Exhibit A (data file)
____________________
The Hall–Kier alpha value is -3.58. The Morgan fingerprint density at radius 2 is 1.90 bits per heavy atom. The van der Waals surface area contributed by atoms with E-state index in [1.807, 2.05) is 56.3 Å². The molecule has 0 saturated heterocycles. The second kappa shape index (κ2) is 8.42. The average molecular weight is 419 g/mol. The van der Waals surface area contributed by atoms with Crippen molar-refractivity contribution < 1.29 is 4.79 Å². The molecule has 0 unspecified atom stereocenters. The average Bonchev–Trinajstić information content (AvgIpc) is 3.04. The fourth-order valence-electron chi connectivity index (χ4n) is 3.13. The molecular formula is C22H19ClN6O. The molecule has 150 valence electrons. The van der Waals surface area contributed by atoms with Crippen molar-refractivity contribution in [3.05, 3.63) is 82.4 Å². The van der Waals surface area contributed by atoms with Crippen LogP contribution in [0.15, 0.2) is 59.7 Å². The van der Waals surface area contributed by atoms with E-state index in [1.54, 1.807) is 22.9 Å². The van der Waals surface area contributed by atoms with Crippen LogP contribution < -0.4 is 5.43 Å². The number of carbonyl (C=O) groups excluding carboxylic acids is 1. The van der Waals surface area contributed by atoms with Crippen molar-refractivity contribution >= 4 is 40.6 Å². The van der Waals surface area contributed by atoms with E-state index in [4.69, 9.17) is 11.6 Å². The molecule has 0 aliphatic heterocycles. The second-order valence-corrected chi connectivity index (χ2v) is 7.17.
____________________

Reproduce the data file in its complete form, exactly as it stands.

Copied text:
The Hall–Kier alpha value is -3.58. The Morgan fingerprint density at radius 2 is 1.90 bits per heavy atom. The van der Waals surface area contributed by atoms with E-state index in [1.807, 2.05) is 56.3 Å². The molecule has 0 saturated heterocycles. The second kappa shape index (κ2) is 8.42. The average molecular weight is 419 g/mol. The van der Waals surface area contributed by atoms with Crippen molar-refractivity contribution < 1.29 is 4.79 Å². The molecule has 0 unspecified atom stereocenters. The average Bonchev–Trinajstić information content (AvgIpc) is 3.04. The fourth-order valence-electron chi connectivity index (χ4n) is 3.13. The molecular formula is C22H19ClN6O. The molecule has 150 valence electrons. The van der Waals surface area contributed by atoms with Crippen molar-refractivity contribution in [3.05, 3.63) is 82.4 Å². The van der Waals surface area contributed by atoms with Crippen LogP contribution in [0.15, 0.2) is 59.7 Å². The van der Waals surface area contributed by atoms with E-state index in [1.54, 1.807) is 22.9 Å². The van der Waals surface area contributed by atoms with Crippen LogP contribution < -0.4 is 5.43 Å². The number of carbonyl (C=O) groups excluding carboxylic acids is 1. The van der Waals surface area contributed by atoms with Crippen molar-refractivity contribution >= 4 is 40.6 Å². The van der Waals surface area contributed by atoms with E-state index in [4.69, 9.17) is 11.6 Å². The molecule has 0 aliphatic heterocycles. The second-order valence-corrected chi connectivity index (χ2v) is 7.17.